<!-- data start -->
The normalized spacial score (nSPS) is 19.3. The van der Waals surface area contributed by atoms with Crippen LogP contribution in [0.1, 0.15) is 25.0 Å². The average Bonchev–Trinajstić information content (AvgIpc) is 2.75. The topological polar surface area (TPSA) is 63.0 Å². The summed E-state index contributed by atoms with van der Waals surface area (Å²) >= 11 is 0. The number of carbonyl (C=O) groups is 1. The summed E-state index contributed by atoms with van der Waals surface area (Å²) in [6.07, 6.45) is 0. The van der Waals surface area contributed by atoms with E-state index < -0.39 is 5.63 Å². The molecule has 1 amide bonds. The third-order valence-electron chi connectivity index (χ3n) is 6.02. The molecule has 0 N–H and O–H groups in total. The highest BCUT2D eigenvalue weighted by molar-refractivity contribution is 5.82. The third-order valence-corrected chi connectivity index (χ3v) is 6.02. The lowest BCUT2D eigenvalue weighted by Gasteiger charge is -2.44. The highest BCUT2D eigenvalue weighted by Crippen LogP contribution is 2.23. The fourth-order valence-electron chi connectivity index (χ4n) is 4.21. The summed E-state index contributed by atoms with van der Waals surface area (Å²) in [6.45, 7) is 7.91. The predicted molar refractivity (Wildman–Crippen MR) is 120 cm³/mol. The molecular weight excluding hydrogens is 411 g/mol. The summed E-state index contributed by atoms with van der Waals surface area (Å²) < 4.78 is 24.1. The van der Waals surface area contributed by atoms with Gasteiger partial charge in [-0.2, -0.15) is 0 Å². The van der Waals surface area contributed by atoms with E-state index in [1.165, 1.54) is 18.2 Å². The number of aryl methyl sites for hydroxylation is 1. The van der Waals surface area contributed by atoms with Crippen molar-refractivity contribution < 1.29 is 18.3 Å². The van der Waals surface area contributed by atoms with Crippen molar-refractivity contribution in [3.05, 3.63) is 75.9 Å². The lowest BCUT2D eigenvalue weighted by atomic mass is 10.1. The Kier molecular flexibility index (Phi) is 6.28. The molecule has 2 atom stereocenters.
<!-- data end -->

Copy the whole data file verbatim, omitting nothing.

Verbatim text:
The normalized spacial score (nSPS) is 19.3. The van der Waals surface area contributed by atoms with Crippen LogP contribution in [0.1, 0.15) is 25.0 Å². The average Bonchev–Trinajstić information content (AvgIpc) is 2.75. The topological polar surface area (TPSA) is 63.0 Å². The summed E-state index contributed by atoms with van der Waals surface area (Å²) >= 11 is 0. The number of carbonyl (C=O) groups is 1. The summed E-state index contributed by atoms with van der Waals surface area (Å²) in [6.07, 6.45) is 0. The van der Waals surface area contributed by atoms with E-state index < -0.39 is 5.63 Å². The molecule has 1 amide bonds. The third-order valence-electron chi connectivity index (χ3n) is 6.02. The molecule has 0 N–H and O–H groups in total. The highest BCUT2D eigenvalue weighted by molar-refractivity contribution is 5.82. The third-order valence-corrected chi connectivity index (χ3v) is 6.02. The lowest BCUT2D eigenvalue weighted by Gasteiger charge is -2.44. The highest BCUT2D eigenvalue weighted by Crippen LogP contribution is 2.23. The fourth-order valence-electron chi connectivity index (χ4n) is 4.21. The summed E-state index contributed by atoms with van der Waals surface area (Å²) in [6.45, 7) is 7.91. The predicted molar refractivity (Wildman–Crippen MR) is 120 cm³/mol. The molecular weight excluding hydrogens is 411 g/mol. The summed E-state index contributed by atoms with van der Waals surface area (Å²) < 4.78 is 24.1. The van der Waals surface area contributed by atoms with Gasteiger partial charge in [-0.2, -0.15) is 0 Å². The van der Waals surface area contributed by atoms with E-state index in [1.165, 1.54) is 18.2 Å². The number of aryl methyl sites for hydroxylation is 1. The van der Waals surface area contributed by atoms with Crippen molar-refractivity contribution < 1.29 is 18.3 Å². The van der Waals surface area contributed by atoms with Crippen molar-refractivity contribution in [3.05, 3.63) is 75.9 Å². The lowest BCUT2D eigenvalue weighted by atomic mass is 10.1. The Kier molecular flexibility index (Phi) is 6.28. The molecule has 2 atom stereocenters.